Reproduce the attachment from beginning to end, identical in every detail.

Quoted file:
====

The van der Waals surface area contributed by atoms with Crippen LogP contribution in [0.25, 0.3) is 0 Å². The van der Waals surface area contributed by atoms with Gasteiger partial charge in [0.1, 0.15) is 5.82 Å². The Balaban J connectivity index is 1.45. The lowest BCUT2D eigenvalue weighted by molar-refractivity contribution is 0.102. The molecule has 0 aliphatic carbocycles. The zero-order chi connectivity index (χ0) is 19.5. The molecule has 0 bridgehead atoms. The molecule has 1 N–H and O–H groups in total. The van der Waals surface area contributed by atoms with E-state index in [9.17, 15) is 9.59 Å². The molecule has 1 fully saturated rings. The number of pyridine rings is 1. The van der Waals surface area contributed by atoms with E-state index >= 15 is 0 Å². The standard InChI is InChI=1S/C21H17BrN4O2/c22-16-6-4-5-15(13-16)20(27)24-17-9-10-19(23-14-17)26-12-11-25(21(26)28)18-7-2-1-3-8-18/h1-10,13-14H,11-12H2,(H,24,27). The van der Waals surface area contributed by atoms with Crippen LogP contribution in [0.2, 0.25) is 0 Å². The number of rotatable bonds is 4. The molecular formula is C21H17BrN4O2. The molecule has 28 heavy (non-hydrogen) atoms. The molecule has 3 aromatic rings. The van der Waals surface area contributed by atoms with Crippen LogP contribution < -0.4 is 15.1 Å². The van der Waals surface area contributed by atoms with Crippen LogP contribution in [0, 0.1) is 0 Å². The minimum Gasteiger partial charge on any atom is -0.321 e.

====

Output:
The van der Waals surface area contributed by atoms with Crippen LogP contribution in [0.25, 0.3) is 0 Å². The van der Waals surface area contributed by atoms with Gasteiger partial charge in [0.1, 0.15) is 5.82 Å². The Balaban J connectivity index is 1.45. The lowest BCUT2D eigenvalue weighted by molar-refractivity contribution is 0.102. The molecule has 0 aliphatic carbocycles. The zero-order chi connectivity index (χ0) is 19.5. The molecule has 0 bridgehead atoms. The molecule has 1 N–H and O–H groups in total. The van der Waals surface area contributed by atoms with E-state index in [9.17, 15) is 9.59 Å². The molecule has 1 fully saturated rings. The number of pyridine rings is 1. The van der Waals surface area contributed by atoms with E-state index >= 15 is 0 Å². The standard InChI is InChI=1S/C21H17BrN4O2/c22-16-6-4-5-15(13-16)20(27)24-17-9-10-19(23-14-17)26-12-11-25(21(26)28)18-7-2-1-3-8-18/h1-10,13-14H,11-12H2,(H,24,27). The van der Waals surface area contributed by atoms with Crippen LogP contribution in [0.2, 0.25) is 0 Å². The number of rotatable bonds is 4. The molecular formula is C21H17BrN4O2. The molecule has 28 heavy (non-hydrogen) atoms. The molecule has 3 aromatic rings. The van der Waals surface area contributed by atoms with Crippen LogP contribution < -0.4 is 15.1 Å². The van der Waals surface area contributed by atoms with Crippen LogP contribution in [0, 0.1) is 0 Å². The minimum Gasteiger partial charge on any atom is -0.321 e.